Lay out the paper on the ceiling so that the strips will overlap the wall by about ½ inch. When you lay out the strip, hold a roll of paper against the ceiling at one side of the room. Now, mark on the ceiling ½ inch from the end of the roll. Go the the other side and make a similar mark.

Step2: SNAP A CHALK LINE CONNECTING THE TWO MARKS.

You will want to use blue chalk because red chalk will bleed through the paper. Cut a strip of paper to the exact length and then apply wallpaper paste activator.

Step3: WORKING IN SMALL SECTIONS, POSITION THE STRIP AGAINST THE GUIDELINE

Make sure you overlap the side wall by ½ inch and the end walls by 2 inches. Take a smooth brush and flatten the strip as you work. If you are going to cover the walls with the same paper, trim the ceiling wallpaper so it overlaps the wall by ½ inch. If you are not covering the walls then trim the excess by holding a broad knife against the corner and cutting with a razor knife.

Step4: CUT OUT A SMALL WEDGE OF WALLPAPER IN THE CORNER SO THAT THE STRIP WILL LIE SMOOTH.

Press the wallpaper into the corner with a broad knife.

Wallpapering Walls

Monday, December 28th, 2009

Preparing the walls is as important as hanging the paper. If the surface is greasy or dirty, the paper won’t stick. Also, if there are irregularities in the wall, they may be visible on the paper’s surface. So be prepared: Wash, patch, fix, prime, seal, and size before you paper. The good thing is primers, sealers, and sizing are combined into a single product. Paint and plaster companies market many wall repair kits.

Step1: PATCH AND PRIME THE WALLS BEFORE YOU START

Primer can be white, clear, or tinted slightly to match the paper. When you have finished priming, look at the paper you selected. The pattern type determines how the strips are cut and glued on the walls. On straight-match and random-match papers, patterns along the left and right edges of the paper are the same, and the installation is straight forward.  On drop-match papers, the elements are staggered along both edges.  Aligning the pattern results in an uneven top edge, which get’s trimmed.  This will take more time and you will waste more paper but results in a  more interesting and fun patern. Cutting alternating strips from two rolls  of wallpaper will cut down on some of the wallpaper waste.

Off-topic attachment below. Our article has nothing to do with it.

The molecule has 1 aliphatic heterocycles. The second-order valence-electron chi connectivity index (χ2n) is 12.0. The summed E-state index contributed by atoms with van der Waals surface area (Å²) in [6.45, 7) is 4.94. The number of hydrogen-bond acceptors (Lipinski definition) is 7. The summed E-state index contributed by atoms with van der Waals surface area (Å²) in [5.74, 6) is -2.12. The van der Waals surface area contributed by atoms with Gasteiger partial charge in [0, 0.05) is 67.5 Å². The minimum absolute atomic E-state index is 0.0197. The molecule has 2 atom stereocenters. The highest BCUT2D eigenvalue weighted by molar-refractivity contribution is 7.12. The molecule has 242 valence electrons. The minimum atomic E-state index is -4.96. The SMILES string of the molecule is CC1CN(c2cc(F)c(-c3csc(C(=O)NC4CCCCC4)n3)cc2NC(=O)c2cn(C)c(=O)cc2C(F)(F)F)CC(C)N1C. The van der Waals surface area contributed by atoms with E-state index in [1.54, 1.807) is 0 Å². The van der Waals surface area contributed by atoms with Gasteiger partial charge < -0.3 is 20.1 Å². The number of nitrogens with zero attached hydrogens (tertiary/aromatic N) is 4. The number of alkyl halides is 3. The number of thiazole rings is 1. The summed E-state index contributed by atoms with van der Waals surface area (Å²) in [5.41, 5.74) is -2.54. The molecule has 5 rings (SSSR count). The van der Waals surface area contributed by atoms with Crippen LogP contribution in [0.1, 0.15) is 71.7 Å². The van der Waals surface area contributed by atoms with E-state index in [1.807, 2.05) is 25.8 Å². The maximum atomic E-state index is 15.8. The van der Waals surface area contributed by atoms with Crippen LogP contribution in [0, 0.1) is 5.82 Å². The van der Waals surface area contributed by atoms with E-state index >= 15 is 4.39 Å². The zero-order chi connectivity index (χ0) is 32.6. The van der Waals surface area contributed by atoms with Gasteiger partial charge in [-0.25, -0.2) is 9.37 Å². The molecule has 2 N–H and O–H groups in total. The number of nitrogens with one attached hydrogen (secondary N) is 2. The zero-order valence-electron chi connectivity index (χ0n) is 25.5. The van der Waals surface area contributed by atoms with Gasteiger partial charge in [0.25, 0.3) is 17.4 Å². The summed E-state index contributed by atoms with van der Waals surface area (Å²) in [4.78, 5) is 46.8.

Step2: BEGIN IN THE LEAST-CONSPICUOUS INSIDE CORNER OF THE ROOM

You should position the first strip so that most of the paper is on the first wall to be pampered, with about 1/2 to 2 inches of the strip wrapping around the corner onto the adjoining wall. This helps hide the cracks they may develop in the corners. When you measure the strip, you will need to lay out the strip and measure it from the corner by the width of the paper minus the wrap. Draw a plumb line at this point, guided by a level.

Step3: CUT THE FIRST STRIP OF PAPER

You will need to cut it about 4 inches longer than needed so that it can temporarily overlap the ceiling baseboard. Then roll out the paper on a long work surface and cut the strip to length with scissors.

Step4: APPLY ACTIVATOR OR PASTE

It’s recommended to use a paste activator instead of soaking prepasted paper: It’s a stronger bond and it takes longer to dry so you can continue to move the paper around on the wall. Brush or roll on the activator. Make sure you follow the directions for the activator as well. Also, make sure you get paste ACTIVATOR not paste!

Step5: GENTLY FOLD THE ENDS TOWARD THE MIDDLE,

glued sides together with the patterned side out. The term used for this is “booking the strip”. Try not to crease the paper. Wait at least 1 minute so the paste has a chance to activate before hanging it.

Step6: HANG THE FIRST STRIP ALONG THE PLUMB LINE WITH A GENTLE BUT FIRM HAND

Start by positioning the middle of the strip, and work your way up to the top, sliding the paper to align it. Align the bottom and work it gently against the wall. Now, start from the top and work your way down the wall and smooth the paper onto the wall with a brush or a flexable plastic smoother.

Step7: HANG THE SECOND STRIP AND THEN TRIM THE FIRST

Allow the glue to dry on the first strip while you hang the second one. Then when you are done hanging it, you can go back and trim the first strip.

Step8: BUTT SUBSEQUENT STRIPS AGAINST EACH OTHER

When you have finished hanging a few strips, go over the seams between them with a seam roller to fix the edges in place. Be careful not to force too much paste out from under the strips or your seams will loosen. Use clean warm water and a sponge to remove excess paste from the wall. Do not use a roller on foils, flocked, or embossed papers because it may damage it. Instead, press along the seams with a smoothing brush.

Step9: PAPER OVER ELECTRIC SWITCHES AND OUTLETS

Cut away excess paper. Before you cut around an electrical box, make sure you turn the power off to the room. Make four diagonal slices, starting at the center of the box and working toward corners. Trim and make a rectangular opening, leave enough paper for the cover plate to conceal the edges.